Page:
Universal Support for Universal Design

  • The South Australian Upper House has supported amendments to the Planning, Development and Infrastructure Bill that will increase accessibility for everyone. The amendments mean that South Australian developers will be required to consider universal design principles in their proposals. Long overdue, this is an Australian first. A walk through city and suburban streets shows why we need to promote best practice in access and inclusion planning.  Ramps that are too steep, and road crossing ramps that don’t line up are not just inconvenient, they also pose safety risks.  Any costs involved in retro-fitting basic infrastructure are offset by greater accessibility of public spaces meaning more people can get out and about safely and conveniently. Mandatory compliance monitoring for access features is required in the same way as food safety or work health and safety inspections. Too many “mistakes” are made and not picked up and corrected and the assumption is that “near enough is good enough”.  But the built environment is only the start.  Transportation systems, housing design, tourist destinations, employment and education all need universal design principles applied to them.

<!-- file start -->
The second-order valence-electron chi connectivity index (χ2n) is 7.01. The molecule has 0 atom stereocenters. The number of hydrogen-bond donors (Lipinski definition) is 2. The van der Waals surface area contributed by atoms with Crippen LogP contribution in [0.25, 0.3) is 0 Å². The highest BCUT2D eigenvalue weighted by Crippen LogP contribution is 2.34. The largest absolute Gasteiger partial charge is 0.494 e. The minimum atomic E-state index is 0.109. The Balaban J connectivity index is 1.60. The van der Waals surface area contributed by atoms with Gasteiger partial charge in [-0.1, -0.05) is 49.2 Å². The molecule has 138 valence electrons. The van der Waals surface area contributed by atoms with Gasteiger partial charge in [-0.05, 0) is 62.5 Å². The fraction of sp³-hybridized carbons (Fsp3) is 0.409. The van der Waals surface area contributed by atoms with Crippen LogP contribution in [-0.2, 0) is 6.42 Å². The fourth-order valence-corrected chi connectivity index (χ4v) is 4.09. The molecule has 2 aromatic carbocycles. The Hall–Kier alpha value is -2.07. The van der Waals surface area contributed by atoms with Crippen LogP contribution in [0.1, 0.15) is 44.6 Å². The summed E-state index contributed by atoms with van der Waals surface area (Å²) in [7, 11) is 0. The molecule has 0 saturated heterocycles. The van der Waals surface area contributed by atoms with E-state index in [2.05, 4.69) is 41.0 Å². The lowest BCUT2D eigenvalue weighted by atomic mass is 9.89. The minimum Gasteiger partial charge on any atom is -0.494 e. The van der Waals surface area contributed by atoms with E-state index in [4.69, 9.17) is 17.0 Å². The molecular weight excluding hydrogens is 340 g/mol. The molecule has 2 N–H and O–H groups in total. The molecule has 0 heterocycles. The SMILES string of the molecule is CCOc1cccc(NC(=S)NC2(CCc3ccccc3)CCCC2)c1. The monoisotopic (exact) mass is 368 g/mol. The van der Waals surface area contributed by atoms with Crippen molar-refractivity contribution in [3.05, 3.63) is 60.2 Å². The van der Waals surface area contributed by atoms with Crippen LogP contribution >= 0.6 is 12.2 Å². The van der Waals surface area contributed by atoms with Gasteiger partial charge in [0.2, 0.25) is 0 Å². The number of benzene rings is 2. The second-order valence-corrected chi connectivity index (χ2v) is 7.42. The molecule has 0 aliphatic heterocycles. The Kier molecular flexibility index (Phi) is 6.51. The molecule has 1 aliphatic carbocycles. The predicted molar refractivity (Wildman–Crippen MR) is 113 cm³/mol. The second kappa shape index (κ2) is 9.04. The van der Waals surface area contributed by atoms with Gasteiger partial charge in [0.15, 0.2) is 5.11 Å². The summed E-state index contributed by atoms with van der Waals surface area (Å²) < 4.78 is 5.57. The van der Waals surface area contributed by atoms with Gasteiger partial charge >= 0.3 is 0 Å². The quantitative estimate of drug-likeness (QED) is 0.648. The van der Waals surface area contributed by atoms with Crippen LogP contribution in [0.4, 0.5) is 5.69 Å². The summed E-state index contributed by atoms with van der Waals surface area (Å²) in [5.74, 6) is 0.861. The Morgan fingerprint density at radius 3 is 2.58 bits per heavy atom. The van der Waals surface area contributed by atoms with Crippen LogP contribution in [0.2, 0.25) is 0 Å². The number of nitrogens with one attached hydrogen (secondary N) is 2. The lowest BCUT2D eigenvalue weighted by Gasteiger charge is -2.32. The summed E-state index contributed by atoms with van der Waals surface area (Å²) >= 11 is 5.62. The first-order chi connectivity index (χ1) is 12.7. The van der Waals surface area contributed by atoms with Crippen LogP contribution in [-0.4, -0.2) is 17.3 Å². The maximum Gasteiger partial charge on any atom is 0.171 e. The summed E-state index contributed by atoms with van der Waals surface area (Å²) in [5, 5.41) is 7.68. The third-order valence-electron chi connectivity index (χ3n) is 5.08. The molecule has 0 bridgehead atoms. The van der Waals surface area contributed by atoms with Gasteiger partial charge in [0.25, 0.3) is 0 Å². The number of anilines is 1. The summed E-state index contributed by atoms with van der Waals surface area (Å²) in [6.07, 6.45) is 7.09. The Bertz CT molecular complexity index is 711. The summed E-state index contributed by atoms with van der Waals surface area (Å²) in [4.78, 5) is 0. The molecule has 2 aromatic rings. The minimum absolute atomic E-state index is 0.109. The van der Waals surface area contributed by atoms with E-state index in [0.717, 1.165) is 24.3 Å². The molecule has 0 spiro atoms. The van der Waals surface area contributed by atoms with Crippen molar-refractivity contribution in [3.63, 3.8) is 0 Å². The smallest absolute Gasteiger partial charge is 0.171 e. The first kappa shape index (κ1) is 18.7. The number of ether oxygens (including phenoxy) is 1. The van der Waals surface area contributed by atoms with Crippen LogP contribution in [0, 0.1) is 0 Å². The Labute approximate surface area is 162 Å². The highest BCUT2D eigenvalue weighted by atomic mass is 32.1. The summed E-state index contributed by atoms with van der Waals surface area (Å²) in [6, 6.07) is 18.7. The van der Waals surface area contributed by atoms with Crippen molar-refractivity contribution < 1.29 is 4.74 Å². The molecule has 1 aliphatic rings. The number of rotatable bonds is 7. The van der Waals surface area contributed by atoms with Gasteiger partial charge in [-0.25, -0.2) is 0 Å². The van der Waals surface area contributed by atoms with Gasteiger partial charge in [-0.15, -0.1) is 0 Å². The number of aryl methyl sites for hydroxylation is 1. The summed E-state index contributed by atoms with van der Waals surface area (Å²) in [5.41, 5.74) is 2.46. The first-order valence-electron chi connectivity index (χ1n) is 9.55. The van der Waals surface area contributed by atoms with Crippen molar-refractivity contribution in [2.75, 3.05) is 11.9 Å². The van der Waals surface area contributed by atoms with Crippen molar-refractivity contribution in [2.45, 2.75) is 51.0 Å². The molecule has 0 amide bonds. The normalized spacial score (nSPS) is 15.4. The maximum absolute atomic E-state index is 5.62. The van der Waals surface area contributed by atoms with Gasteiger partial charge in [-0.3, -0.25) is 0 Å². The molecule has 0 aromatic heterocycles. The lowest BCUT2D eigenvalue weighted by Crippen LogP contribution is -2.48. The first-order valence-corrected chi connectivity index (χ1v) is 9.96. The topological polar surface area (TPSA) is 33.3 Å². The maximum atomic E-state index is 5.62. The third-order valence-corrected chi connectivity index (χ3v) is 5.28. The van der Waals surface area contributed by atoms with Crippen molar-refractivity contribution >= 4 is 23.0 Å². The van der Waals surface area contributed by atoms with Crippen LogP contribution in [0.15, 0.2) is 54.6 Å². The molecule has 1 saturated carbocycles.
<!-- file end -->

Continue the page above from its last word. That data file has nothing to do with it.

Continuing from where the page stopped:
In this presentation I will outline the processes that got the Upper House to the point of support and agreement, and how the barriers and arguments against this move were overcome.  The more we as a society, as policy-makers, and at all levels of government learn about the social and economic imperatives of real inclusion of all people, the more incumbent it is on us to find ways to enable that inclusion and participation.

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